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People v. William

NEW YORK SUPREME COURT, APPELLATE DIVISION, FIRST DEPARTMENT


April 28, 2009

THE PEOPLE OF THE STATE OF NEW YORK, RESPONDENT,
v.
JEFFREY WILLIAM, DEFENDANT-APPELLANT.

Judgment, Supreme Court, New York County (Michael R. Ambrecht, J.), rendered September 17, 2007, convicting defendant, after a jury trial, of criminal sale of a controlled substance in the third degree and criminal possession of a controlled substance in the seventh degree, and sentencing him, as a second felony drug offender, to an aggregate term of 5 years, unanimously affirmed.

Published by New York State Law Reporting Bureau pursuant to Judiciary Law § 431.

This opinion is uncorrected and subject to revision before publication in the Official Reports.

Mazzarelli, J.P., Andrias, Nardelli, Catterson, DeGrasse, JJ.

977/07

The indictment charged defendant with selling cocaine to a named person, without specifying the manner in which the drug was sold. The People's theory at trial was that defendant gave this person a plastic twist of cocaine in exchange for money. In his testimony, defendant denied making that exchange, but admitted that at the time and place at issue he passed a crack pipe containing cocaine to this person. When the deliberating jury asked whether sharing a crack pipe constituted a sale, the court did not constructively amend the indictment by repeating its charge that to sell a controlled substance means to "sell, exchange, give or dispose of to another" (see Penal Law § 220.00[1]), and it properly declined to instruct the jury that it could only consider whether defendant exchanged the drug for money, as alleged by the People. Any variance from the People's theory resulted from defendant's testimony that he committed a different version of the same crime for which he was indicted (see People v Spann, 56 NY2d 469, 474 [1982]; People v Fuller, 252 AD2d 353 [1998], lv denied 92 NY2d 897 [1998]). There was no change in the material elements of the indicted crime, which contain no requirement that the drugs be transferred in any particular manner or for any particular reason. The principle set forth in Spann is clearly applicable, and we reject defendant's arguments to the contrary.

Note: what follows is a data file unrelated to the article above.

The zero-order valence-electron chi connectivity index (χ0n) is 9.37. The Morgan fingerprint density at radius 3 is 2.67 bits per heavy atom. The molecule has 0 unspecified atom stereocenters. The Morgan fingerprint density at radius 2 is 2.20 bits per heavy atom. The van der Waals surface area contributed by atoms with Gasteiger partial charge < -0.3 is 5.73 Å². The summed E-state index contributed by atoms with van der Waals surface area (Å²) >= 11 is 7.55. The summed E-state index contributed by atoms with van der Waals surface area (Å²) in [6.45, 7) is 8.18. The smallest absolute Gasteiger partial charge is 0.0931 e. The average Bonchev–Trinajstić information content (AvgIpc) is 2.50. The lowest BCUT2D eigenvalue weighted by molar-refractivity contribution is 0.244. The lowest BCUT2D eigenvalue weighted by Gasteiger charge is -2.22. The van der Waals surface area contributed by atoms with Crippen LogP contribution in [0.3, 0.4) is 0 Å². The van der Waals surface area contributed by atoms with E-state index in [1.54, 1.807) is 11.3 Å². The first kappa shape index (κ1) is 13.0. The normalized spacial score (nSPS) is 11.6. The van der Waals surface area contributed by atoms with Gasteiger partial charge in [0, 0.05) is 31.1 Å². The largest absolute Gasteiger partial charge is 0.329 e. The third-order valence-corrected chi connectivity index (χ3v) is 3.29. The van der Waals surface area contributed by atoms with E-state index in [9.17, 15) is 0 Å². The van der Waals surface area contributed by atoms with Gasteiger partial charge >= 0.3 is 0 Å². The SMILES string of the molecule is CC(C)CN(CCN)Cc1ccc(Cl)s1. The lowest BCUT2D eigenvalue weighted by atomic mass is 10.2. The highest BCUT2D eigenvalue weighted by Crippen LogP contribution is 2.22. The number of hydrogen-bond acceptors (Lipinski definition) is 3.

The surcharges and fees were properly imposed (see People v Guerrero, 12 NY3d 45 [2009]).

THIS CONSTITUTES THE DECISION AND ORDER OF THE SUPREME COURT, APPELLATE DIVISION, FIRST DEPARTMENT.

20090428

© 1992-2009 VersusLaw Inc.



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